Important figures from the 1950’s included in the exhibition are Jay DeFeo, Lorser Feitelson (considered the founder of Hard Edge), Lee Mullican and David Park (know for Bay Area Figurative). These artists and many others made important contributions to the development of the American avant-garde art. However, if pressed to choose only one artist from the era to discuss, my choice would be Jay Defeo who is represented by two works in this exhibition. The first, painted in 1951, is an untitled tempera on brown paper. The second, a gouache completed in 1952, is from her “Florence” series. Both abstracts are painted in a subdued, monochromatic palette of gray, black, white and tan. While Macdonald-Wright was concerned with color, texture was much more important to Defeo. Her work is basically about the thickness and thinness and texture of paint. Defeo blurs the line between painting and sculpture, which is most apparent in a major work, she called The Rose. The Rose is 12 foot tall painting Defeo labored on for eight years. She would apply pigment, scrape it off and reapply until the surface took on the appearance of a sculptural relief.
By the late ‘50’s and early ‘60’s, artists had begun to react against the subjectivism of abstract expressionism. More than ever before, artists experimented with new styles, forms and materials. Advertising and commercial culture dominated American life with billboards, radio, television, newspaper and magazine advertising. While some artists appropriated imagery from consumer culture, other artists rejected it. Movements such as Pop art, Minimalism and Conceptual art movements emerged in the 1960’s as artists reacted to their modern environments.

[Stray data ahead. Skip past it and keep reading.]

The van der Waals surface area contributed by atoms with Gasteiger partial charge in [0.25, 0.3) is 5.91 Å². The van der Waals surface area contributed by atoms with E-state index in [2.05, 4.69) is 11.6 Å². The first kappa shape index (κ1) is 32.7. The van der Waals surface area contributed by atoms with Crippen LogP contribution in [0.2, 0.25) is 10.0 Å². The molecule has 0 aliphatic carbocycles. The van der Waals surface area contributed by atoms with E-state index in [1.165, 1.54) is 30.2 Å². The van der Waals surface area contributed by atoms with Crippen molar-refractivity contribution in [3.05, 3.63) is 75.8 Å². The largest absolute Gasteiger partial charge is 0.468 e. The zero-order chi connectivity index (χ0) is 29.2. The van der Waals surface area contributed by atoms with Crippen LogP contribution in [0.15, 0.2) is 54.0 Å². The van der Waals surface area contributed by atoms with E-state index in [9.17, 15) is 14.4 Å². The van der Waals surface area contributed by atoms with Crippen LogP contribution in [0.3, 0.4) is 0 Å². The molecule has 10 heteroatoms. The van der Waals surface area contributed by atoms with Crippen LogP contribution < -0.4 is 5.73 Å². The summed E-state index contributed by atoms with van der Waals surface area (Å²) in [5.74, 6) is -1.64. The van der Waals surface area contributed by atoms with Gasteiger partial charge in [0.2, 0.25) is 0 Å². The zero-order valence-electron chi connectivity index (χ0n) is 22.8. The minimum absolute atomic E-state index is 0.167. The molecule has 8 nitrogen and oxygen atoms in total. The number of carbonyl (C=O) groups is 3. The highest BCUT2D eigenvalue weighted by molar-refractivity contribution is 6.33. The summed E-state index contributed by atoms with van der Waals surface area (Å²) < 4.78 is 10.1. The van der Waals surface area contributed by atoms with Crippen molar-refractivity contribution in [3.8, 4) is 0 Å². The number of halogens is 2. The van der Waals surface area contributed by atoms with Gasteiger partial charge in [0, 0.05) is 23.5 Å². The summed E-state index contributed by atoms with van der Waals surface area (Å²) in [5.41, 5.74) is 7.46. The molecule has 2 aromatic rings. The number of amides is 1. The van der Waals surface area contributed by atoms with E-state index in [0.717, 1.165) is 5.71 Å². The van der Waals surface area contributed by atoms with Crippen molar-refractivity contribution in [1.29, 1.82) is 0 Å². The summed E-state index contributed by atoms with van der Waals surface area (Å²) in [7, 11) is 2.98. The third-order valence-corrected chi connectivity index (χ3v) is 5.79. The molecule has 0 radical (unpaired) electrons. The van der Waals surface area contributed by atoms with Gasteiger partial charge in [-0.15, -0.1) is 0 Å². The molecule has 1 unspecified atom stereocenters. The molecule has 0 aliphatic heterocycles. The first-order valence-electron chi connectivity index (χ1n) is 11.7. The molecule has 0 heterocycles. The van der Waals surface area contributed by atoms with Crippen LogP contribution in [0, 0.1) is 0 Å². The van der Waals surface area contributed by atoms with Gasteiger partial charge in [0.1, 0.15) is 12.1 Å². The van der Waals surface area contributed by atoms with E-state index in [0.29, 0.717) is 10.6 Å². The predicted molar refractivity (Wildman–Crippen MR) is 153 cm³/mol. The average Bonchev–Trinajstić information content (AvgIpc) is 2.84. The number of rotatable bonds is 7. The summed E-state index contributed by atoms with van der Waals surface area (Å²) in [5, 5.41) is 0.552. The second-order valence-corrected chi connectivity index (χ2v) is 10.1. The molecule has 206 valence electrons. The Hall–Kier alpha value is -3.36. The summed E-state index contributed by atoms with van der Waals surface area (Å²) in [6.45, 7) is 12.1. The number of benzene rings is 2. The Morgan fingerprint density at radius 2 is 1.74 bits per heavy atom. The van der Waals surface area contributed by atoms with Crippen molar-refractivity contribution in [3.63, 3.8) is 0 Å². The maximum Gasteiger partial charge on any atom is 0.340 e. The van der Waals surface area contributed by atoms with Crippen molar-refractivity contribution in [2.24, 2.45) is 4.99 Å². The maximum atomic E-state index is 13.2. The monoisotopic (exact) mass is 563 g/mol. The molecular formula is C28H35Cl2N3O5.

Among the many artists featured from that decade are Josef Albers, Craig Kauffman, Louise Nevelson, and Ed Ruscha. One example of a work from this group, Craig Kauffmann’s Untitled vacuum-formed Plexiglas wall relief was constructed in 1968. A cylindrical, pill shaped Plexiglas form is adhered to a rectangular background. Kauffmann used sprayed color and minimalistic shapes to achieve a distinctive luminous presence. Kauffmann’s art has been described as a seductive strain of minimalism, pop abstraction and finish fetish. Just as Jay Defoe was concerned with texture, Kauffmann was concerned with materials and finish and was fond of shiny, slick, glossy surfaces suggestive of surfboard finishes and Southern California’s sunshine and car culture. Along with other Los Angeles artists, Ed Moses, Ron Davis and Ron Cooper utilized poured resin, polyester resin and other forms of plastic, while employing techniques derived from car industry.
The Fall issue of Laguna Art Magazine will touch upon the Avant-Garde Collection exhibit from the 80’s and 90’s through the current decade. For lovers of contemporary art, visiting the exhibition will be like visiting good friends you haven’t seen for a long time. You had forgotten how they made you smile or made you think or even made you angry! If you know nothing about contemporary art, this is your opportunity to have an intensive, crash course in art history. Chief Curator Dan Cameron and Curatorial Associate, Fatima Manalili will curate the art by decade and movement so that you can enjoy witnessing the transition.
Last year, worldwide auction sales of postwar and contemporary art climbed to a historic peak of $6.8 billion, according to the 2014 Art Market Report by the European Fine Art Foundation. If you haven’t visited the Orange County Museum of Contemporary Art in a while, now is the time.